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The sad truth about why B'Opera exists

Updated: Jan 31, 2023

In January 2017 I went to hear our then lodger Roza play a solo harpsichord lunchtime concert.  She played brilliantly.  And something happened that day that I experienced as a call to action.  A woman in the audience had brought her children to the concert.  They were maybe 6 and 9 and there was a baby in a sling.

The children listened quietly and intently.  At one point the baby whimpered and the woman left the recital room with minimal disruption.  The man sitting next to me tutted.  Not just once but multiple times.  He shook his head too.  And huffed.  He looked around at others for confirmation of his tutting and huffing and head-shaking.

The woman and her children were the only black faces in the room.  Is that relevant?  I don’t know.

I find it interesting that classical music audiences in our country tend to be predominantly white and of an age where there are no young children in tow.  I also find it interesting that education/community outreach/learning and participation departments - I work for some of them - are spending a lot of effort and money trying to change this dynamic.

So one of the questions for me in starting B’Opera was, what if this dynamic were never created in the first place?  What if we actually believed and behaved as if classical music was for everyone?

As a musician mum of very small children, I identified strongly with this mother.  I know from experience that taking my children to classical music concerts is a gamble, can be delightful, can be stressful, and sometimes backfires spectacularly.  I know as a musician and audience member that no-one wants a concert drowned out by a baby’s wails or a toddler’s tantrum.  I also know that hearing live music benefits my children in a thousand ways, and that they learn how to be an audience member the way they learn everything else - by watching others and doing it themselves.  I admire this woman for braving the tutting, and opening the doors of the concert hall to her children.  I wondered whether, in order to behave as he did, the man next to me must believe on some level that he has more right to be there than her and her children, whether there is a sort of white, male privilege at play.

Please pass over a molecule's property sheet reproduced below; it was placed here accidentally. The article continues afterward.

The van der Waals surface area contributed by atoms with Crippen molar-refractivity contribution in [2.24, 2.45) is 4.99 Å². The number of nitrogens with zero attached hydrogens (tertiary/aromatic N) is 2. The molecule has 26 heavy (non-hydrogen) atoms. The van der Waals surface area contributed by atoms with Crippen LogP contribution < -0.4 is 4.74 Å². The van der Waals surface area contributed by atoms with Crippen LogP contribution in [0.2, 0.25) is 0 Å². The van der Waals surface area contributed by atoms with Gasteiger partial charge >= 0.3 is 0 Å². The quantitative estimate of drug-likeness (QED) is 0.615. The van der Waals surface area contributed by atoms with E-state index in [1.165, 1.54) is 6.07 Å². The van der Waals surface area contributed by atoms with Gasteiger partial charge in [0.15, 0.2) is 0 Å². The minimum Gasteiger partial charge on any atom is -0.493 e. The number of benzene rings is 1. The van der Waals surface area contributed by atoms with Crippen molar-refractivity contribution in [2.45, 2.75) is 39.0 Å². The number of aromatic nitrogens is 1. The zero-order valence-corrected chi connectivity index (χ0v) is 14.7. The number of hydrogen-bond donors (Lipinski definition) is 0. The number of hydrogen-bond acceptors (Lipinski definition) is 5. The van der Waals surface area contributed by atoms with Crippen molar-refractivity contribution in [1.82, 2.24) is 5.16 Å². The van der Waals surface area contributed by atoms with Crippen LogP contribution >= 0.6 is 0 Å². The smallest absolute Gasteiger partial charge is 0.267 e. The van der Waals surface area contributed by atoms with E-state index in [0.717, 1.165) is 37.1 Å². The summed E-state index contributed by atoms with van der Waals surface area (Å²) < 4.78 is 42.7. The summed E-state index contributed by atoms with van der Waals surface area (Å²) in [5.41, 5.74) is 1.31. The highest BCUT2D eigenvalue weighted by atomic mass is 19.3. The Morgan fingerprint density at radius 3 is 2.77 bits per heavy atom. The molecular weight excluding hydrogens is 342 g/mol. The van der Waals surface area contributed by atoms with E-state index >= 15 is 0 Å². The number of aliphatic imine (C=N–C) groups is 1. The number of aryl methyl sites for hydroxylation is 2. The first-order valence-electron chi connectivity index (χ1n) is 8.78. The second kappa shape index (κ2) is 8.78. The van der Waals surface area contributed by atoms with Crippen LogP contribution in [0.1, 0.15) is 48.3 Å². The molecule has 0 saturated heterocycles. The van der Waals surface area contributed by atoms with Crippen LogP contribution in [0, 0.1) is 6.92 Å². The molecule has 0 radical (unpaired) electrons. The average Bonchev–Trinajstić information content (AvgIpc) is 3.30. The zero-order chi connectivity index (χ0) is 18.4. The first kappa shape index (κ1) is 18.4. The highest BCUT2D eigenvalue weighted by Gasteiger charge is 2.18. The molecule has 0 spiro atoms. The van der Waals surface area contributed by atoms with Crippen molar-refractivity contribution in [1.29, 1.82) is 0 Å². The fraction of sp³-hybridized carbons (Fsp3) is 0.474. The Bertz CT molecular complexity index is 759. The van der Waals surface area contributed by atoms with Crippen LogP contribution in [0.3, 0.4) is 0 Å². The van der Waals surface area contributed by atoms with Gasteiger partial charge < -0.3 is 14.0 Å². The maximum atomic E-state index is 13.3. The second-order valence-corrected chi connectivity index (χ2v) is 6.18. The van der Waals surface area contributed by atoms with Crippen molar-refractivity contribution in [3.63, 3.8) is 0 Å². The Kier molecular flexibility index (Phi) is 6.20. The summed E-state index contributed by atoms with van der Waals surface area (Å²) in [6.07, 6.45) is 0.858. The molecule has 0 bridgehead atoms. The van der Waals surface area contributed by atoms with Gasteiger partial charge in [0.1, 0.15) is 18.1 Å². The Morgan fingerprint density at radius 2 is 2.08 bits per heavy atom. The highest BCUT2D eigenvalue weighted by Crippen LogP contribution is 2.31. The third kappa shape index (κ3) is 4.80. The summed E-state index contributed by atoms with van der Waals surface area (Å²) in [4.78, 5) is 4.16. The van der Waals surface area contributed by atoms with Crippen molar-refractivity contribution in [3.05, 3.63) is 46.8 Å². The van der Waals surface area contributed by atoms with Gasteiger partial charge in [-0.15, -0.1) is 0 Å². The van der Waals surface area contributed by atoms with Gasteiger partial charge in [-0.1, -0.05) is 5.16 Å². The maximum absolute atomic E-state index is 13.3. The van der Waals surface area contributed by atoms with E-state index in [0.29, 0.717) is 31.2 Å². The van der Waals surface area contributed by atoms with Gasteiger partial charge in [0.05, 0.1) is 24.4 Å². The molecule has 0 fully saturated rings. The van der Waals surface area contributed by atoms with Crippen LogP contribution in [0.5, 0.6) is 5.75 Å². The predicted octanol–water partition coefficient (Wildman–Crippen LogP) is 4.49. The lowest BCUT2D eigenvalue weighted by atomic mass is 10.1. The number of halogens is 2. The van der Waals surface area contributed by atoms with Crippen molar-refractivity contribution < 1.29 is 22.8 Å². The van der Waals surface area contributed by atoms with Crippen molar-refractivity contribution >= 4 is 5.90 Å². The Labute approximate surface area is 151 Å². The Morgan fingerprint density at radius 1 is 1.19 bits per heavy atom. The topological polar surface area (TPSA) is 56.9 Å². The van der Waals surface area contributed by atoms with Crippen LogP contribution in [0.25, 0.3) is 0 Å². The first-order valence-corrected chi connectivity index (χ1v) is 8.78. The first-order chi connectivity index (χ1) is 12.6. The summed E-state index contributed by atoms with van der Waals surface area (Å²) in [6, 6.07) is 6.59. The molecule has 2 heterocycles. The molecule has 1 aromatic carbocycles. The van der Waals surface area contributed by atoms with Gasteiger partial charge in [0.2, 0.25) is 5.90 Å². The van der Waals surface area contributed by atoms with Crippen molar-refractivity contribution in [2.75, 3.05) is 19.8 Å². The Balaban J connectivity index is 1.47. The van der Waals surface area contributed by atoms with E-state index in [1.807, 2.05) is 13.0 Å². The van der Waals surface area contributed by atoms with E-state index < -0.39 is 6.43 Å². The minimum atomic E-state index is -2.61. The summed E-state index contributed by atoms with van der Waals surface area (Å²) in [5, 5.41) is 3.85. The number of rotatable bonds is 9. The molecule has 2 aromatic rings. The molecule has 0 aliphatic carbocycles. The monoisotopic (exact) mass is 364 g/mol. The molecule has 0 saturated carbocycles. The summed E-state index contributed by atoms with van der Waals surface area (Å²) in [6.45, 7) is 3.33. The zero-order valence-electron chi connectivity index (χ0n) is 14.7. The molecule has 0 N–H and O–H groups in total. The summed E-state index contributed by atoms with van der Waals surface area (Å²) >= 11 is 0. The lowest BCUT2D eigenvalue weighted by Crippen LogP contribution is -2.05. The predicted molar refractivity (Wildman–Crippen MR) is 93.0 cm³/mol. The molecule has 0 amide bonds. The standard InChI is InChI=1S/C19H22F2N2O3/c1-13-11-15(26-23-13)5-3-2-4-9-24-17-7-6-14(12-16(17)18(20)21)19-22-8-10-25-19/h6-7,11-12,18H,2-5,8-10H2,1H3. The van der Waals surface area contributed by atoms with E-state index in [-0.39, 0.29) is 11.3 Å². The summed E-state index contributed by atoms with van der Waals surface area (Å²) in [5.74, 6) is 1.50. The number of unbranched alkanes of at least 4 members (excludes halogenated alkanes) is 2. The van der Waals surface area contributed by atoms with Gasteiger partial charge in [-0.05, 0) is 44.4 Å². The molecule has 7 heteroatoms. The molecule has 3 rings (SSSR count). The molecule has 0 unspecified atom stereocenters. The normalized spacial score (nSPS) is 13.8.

A few things came out of this experience directly - I spoke to the huffy man sitting next to me and said I believe children need to hear live music, as adults do.  I spoke to a senior staff member at the venue and described what happened, asking if they had any provision or events for people with small children.  I offered to help create some.

And then I went away, and with colleagues Jac and Phil, we conceived and designed B’Opera, where performances are interactive and specially created with little ones in mind.  Interestingly, one thing we hear all the time is “I couldn’t believe how quiet and engaged a room full of babies and toddlers could be.”

We strive to remove all expectation that they should be quiet, and yet for much of the time they are because they are really listening.  One thing is certain, whatever the babies and children do, no-one tuts or shakes their head.

Wonderfully, our society is starting to see a sea change in access to the arts for babies and little ones, with more accessible concerts, and the likes of Broadway shows opening their doors to very young audiences.

I am very proud of what we have created in B’Opera, and it is growing fast.  Last year we wrote and performed our fifth baby opera, with Arts Council funding, and we serve Birmingham’s under-5s through a combination of weekly sessions at Birmingham Hippodrome, a relaxed concert series, and our interactive baby operas. 

My dream is that one day, babies and toddlers of all backgrounds will be treated with as much care, respect and regard as any other audience member.


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